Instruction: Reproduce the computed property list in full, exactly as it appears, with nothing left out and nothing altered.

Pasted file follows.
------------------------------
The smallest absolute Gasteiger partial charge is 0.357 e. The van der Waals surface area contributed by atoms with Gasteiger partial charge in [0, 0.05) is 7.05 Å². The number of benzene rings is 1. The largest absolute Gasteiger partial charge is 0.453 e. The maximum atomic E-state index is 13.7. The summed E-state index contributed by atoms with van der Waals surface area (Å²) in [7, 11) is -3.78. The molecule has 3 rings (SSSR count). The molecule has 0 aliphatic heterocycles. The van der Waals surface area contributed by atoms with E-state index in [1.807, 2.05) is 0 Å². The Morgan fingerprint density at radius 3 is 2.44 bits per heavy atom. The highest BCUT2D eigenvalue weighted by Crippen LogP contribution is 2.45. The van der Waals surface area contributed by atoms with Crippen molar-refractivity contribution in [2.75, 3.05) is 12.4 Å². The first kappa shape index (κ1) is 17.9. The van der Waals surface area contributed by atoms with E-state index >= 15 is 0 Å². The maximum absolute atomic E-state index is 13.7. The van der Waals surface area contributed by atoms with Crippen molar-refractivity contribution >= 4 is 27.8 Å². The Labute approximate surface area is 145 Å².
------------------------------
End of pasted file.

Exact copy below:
The smallest absolute Gasteiger partial charge is 0.357 e. The van der Waals surface area contributed by atoms with Gasteiger partial charge in [0, 0.05) is 7.05 Å². The number of benzene rings is 1. The largest absolute Gasteiger partial charge is 0.453 e. The maximum atomic E-state index is 13.7. The summed E-state index contributed by atoms with van der Waals surface area (Å²) in [7, 11) is -3.78. The molecule has 3 rings (SSSR count). The molecule has 0 aliphatic heterocycles. The van der Waals surface area contributed by atoms with E-state index in [1.807, 2.05) is 0 Å². The Morgan fingerprint density at radius 3 is 2.44 bits per heavy atom. The highest BCUT2D eigenvalue weighted by Crippen LogP contribution is 2.45. The van der Waals surface area contributed by atoms with Crippen molar-refractivity contribution in [2.75, 3.05) is 12.4 Å². The first kappa shape index (κ1) is 17.9. The van der Waals surface area contributed by atoms with E-state index >= 15 is 0 Å². The maximum absolute atomic E-state index is 13.7. The van der Waals surface area contributed by atoms with Crippen molar-refractivity contribution >= 4 is 27.8 Å². The Labute approximate surface area is 145 Å².